Five questions on the State of East Africa 2012

Five questions on the State of East Africa 2012

Click to download in another windowIn April 2012, the Society for International Development (SID) launched a report titled The State of East Africa: Deepening Integration, Intensifying Challenges. The report is a partnership initiative between SID and TradeMark East Africa.

We asked co-author Ahmed Salim five questions about the report. Ahmed is also a Vijana FM content author; see some of his blog posts in our Politics and Culture sections.

1. How did this report come together, and how is it related to SID’s work in East Africa?

My colleague, Aidan Eyakuze, and I started the research and data processing in September 2011 when I joined the Society for International Development. My primary task was to basically update an array of data points based on the State of East Africa Report 2006: Trends, Tensions and Contradictions ( The Leadership); so gather all the economic, demographic, political and human development statistics for all five of the East African Community countries and update/analyze all the data points since 2006.

Once all the data points were collected and updated we analyzed the data. What are the facts telling us? What are they not telling us? What surprises are we seeing, the a-ha moment. We also tried to look at the bigger picture. During the process we learned very quickly that there is a significant amount of information out there, collecting them and putting them into an excel sheet is the easy part. Making sense of the data and how it relates to all of us as East Africans is where things get difficult.

2. Of the insights across the six areas discussed in the report – People (p. 12), Natural resources (21), Human development (29), Infrastructure (46), Economy (64) and Politics (78) – what would you say are the three most urgent areas needing attention?

That’s a good question and I think if you look at each specific country you will find that some issues may be more urgent than others. For instance, in Tanzania the three issues that need urgent attention and action are education and unemployment, malnutrition and poverty. This is in no particular order, but malnutrition may not necessarily be a huge problem in Kenya than it is in Tanzania or Burundi. Healthcare spending may be an issue in Burundi but it is definitely not an issue in Rwanda.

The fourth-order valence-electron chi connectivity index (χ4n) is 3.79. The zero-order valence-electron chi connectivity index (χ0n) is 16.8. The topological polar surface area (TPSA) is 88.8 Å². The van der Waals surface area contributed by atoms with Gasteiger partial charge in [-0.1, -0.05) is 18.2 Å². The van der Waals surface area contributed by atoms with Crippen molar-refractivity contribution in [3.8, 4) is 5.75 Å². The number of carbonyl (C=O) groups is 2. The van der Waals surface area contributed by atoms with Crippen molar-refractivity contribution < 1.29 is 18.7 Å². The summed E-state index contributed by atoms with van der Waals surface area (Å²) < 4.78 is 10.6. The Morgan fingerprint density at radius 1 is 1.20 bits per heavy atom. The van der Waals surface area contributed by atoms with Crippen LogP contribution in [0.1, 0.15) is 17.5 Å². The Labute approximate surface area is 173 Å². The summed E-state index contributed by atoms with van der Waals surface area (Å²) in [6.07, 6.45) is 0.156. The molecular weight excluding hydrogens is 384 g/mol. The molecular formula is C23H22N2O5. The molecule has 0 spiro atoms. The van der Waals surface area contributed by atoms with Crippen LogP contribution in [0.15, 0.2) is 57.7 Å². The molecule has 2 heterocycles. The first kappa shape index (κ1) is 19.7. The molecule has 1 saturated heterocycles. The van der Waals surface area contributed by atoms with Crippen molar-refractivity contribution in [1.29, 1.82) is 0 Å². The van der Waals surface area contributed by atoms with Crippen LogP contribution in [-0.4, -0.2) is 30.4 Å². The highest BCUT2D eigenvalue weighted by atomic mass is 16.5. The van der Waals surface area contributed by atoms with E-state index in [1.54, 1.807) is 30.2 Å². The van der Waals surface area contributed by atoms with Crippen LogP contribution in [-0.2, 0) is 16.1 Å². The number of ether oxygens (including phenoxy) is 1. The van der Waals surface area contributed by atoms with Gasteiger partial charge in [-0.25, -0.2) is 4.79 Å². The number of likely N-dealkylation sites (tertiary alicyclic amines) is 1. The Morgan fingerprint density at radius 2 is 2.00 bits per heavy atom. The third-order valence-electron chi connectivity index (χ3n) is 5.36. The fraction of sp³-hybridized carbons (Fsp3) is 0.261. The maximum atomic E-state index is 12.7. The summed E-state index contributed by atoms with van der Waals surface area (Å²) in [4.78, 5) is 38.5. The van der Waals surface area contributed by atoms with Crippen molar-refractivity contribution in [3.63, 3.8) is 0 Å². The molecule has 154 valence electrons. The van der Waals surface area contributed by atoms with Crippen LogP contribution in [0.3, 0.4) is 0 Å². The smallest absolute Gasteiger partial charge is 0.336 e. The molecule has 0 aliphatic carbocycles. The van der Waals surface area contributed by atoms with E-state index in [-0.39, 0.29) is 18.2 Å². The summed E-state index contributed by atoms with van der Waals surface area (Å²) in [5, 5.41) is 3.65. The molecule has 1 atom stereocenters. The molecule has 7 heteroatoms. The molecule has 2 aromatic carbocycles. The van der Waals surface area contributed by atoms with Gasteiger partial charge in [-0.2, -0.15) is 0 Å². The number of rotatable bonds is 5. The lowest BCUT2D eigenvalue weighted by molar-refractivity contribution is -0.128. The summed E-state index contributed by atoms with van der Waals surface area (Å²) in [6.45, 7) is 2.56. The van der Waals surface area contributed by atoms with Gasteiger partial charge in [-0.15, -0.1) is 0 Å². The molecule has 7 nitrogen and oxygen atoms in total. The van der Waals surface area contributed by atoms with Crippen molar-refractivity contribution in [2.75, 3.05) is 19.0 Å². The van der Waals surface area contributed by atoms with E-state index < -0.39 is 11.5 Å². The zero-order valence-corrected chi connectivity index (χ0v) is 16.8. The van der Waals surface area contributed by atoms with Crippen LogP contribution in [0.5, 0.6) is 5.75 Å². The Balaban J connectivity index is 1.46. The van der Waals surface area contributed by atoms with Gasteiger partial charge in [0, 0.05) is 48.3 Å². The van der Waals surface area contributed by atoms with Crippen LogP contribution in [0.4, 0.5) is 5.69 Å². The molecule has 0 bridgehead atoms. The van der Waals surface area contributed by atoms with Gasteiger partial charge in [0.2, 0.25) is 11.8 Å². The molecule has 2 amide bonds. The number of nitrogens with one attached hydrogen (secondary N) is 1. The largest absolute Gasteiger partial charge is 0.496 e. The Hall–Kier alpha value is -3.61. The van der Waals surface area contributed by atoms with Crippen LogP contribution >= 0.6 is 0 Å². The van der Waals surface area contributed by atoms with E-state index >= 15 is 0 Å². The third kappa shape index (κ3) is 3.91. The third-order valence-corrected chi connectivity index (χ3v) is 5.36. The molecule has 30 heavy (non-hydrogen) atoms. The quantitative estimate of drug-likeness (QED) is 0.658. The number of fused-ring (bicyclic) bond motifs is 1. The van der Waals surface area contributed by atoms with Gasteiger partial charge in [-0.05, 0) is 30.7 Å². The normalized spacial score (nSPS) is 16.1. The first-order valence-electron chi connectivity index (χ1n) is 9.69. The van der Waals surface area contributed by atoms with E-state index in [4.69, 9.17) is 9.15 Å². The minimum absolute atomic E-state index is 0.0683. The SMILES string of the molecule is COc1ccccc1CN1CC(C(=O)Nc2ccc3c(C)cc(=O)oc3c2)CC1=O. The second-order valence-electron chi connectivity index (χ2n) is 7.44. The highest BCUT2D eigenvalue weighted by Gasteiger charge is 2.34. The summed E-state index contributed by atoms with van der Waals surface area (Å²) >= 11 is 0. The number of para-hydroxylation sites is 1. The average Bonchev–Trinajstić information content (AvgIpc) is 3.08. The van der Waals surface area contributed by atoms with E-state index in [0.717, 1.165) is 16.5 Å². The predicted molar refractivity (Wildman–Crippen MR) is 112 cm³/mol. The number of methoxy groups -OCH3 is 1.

However, generally speaking I would say three issues need attention: Stubbornly high levels of poverty mixed with a rapidly growing population, malnourished children and the expanding interest in the region from the rest of the world. That last issue may be both good and bad but I think its a challenge because I am not sure many East Africans realize they are sitting on a melting pot. Everyone wants a piece of East Africa, but are we aware of this? Are we capable of dealing with the ensuing interest from the rest of the world? Can we negotiate fair and sustainable contracts with the oil and gas companies?

Regarding the other two issues, we have come a long way in reducing child and infant mortality rates. Children are living much longer today than they were 6-7 years ago. However, they are not eating well and and are severely malnourished. The percentage range of children who are stunted in the region is from 35% (Kenya) to as high as 58% (Burundi). That is significant, especially if we try to see how these children perform in school and beyond.

3. The report documents some hesitance from Tanzania in previous EAC commitments (pp. 14-15). What are some of the concerns of the Tanzanian government? Do they share these concerns with any other member states?

The lukewarm relationship that Tanzania has with the EAC is a well documented one. Fairly or unfairly, Tanzania is seen as one of the major impediments in moving the regional integration train forward. We are seen as obstructionists and people who do not seem to take the entire EAC process seriously. To be fair, we have not done a great job in trying to defuse these perspectives and at times some of our actions have only exacerbated the negative sentiments people have against Tanzania. Mind you, Tanzania has some merited concerns with respect to the EAC and regional integration process in general. You have to remember that there was a time, when the first EAC treaty was signed and established, where Tanzania was one of the most aggressive supporters of regional integration. Mwalimu Julius K. Nyerere was seen as an integrationist and strong proponent of the process but, I’m sure you’ve heard this story before, there is a great deal of mistrust between Tanzania and the new EAC process. This is because Tanzania felt like it was left in the dark after EAC I failed. Tanzania had a real hard time bouncing back after EAC I failed while Kenya did just fine. So this mistrust and feeling of not being fooled again is what makes Tanzania so hesitant into signing onto various commitments. I do feel, as Charles Obbo once argued, that Tanzania’s hesitancy has in some ways preserved this new EAC experiment. The last thing we want to do as a region is to rush into something we are not really clear on, so the ‘wait and see approach’ does have its benefits. I am not sure other member states share the same concerns as Tanzania. There is also the sensitive issues of land and the labor skills deficit that Tanzania currently possess, we fear about what would happen to our labor force if Kenyans enter the market.

However, as time goes on, this argument loses its merit because if there is a skills deficit or education deficit, we should reign in on it as a country so that we can bridge this gap and compete. We have the manpower and the will do accomplish anything, why not embrace the challenges? In my opinion Tanzania should relish such an opportunity, our involvement in the regional integration process is critical and we should not act too timid in asserting ourselves. Let’s also not forget with our significant coastline and sheer geographical size, we are important to the stability and sustainability of the EAC

4. One of the recommendations for citizens’ engagement that has been suggested is to choose self-interest over the common good (p. 11). We can read lots about why that’s a bad thing, but when can that be a good thing?